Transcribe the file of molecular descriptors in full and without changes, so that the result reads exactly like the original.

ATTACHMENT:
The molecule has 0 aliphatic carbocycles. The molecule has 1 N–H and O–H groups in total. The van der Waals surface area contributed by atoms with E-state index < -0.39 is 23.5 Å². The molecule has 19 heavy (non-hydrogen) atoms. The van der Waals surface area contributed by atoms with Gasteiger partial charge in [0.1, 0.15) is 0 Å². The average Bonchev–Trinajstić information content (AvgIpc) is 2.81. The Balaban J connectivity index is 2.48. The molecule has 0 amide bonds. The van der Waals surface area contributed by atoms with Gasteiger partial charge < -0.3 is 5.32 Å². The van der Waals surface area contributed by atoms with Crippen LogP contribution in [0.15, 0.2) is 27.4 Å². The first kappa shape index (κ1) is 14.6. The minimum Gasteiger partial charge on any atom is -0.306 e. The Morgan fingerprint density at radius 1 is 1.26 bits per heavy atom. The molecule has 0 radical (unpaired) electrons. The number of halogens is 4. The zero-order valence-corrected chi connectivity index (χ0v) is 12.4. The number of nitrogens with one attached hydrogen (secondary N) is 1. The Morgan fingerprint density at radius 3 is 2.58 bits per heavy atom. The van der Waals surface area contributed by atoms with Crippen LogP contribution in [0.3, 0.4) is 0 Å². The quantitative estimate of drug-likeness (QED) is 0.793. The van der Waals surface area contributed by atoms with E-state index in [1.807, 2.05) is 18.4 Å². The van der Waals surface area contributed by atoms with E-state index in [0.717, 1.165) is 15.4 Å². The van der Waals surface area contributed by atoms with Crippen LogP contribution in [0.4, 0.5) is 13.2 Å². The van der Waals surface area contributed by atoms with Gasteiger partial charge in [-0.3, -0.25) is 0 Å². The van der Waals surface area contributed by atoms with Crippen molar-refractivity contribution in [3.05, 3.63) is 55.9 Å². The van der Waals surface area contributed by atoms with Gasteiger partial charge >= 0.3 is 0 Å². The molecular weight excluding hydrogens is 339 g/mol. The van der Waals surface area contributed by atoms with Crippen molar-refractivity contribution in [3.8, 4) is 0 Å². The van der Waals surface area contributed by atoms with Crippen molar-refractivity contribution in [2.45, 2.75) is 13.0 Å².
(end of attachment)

The molecule has 0 aliphatic carbocycles. The molecule has 1 N–H and O–H groups in total. The van der Waals surface area contributed by atoms with E-state index < -0.39 is 23.5 Å². The molecule has 19 heavy (non-hydrogen) atoms. The van der Waals surface area contributed by atoms with Gasteiger partial charge in [0.1, 0.15) is 0 Å². The average Bonchev–Trinajstić information content (AvgIpc) is 2.81. The Balaban J connectivity index is 2.48. The molecule has 0 amide bonds. The van der Waals surface area contributed by atoms with Gasteiger partial charge < -0.3 is 5.32 Å². The van der Waals surface area contributed by atoms with Crippen LogP contribution in [0.15, 0.2) is 27.4 Å². The first kappa shape index (κ1) is 14.6. The minimum Gasteiger partial charge on any atom is -0.306 e. The Morgan fingerprint density at radius 1 is 1.26 bits per heavy atom. The molecule has 0 radical (unpaired) electrons. The number of halogens is 4. The zero-order valence-corrected chi connectivity index (χ0v) is 12.4. The number of nitrogens with one attached hydrogen (secondary N) is 1. The Morgan fingerprint density at radius 3 is 2.58 bits per heavy atom. The van der Waals surface area contributed by atoms with Crippen LogP contribution in [0.3, 0.4) is 0 Å². The quantitative estimate of drug-likeness (QED) is 0.793. The van der Waals surface area contributed by atoms with E-state index in [1.807, 2.05) is 18.4 Å². The van der Waals surface area contributed by atoms with E-state index in [0.717, 1.165) is 15.4 Å². The van der Waals surface area contributed by atoms with Crippen LogP contribution in [0.4, 0.5) is 13.2 Å². The van der Waals surface area contributed by atoms with Gasteiger partial charge in [-0.3, -0.25) is 0 Å². The van der Waals surface area contributed by atoms with Crippen molar-refractivity contribution in [3.05, 3.63) is 55.9 Å². The van der Waals surface area contributed by atoms with Gasteiger partial charge >= 0.3 is 0 Å². The molecular weight excluding hydrogens is 339 g/mol. The van der Waals surface area contributed by atoms with Crippen molar-refractivity contribution in [3.8, 4) is 0 Å². The van der Waals surface area contributed by atoms with Crippen molar-refractivity contribution in [2.45, 2.75) is 13.0 Å².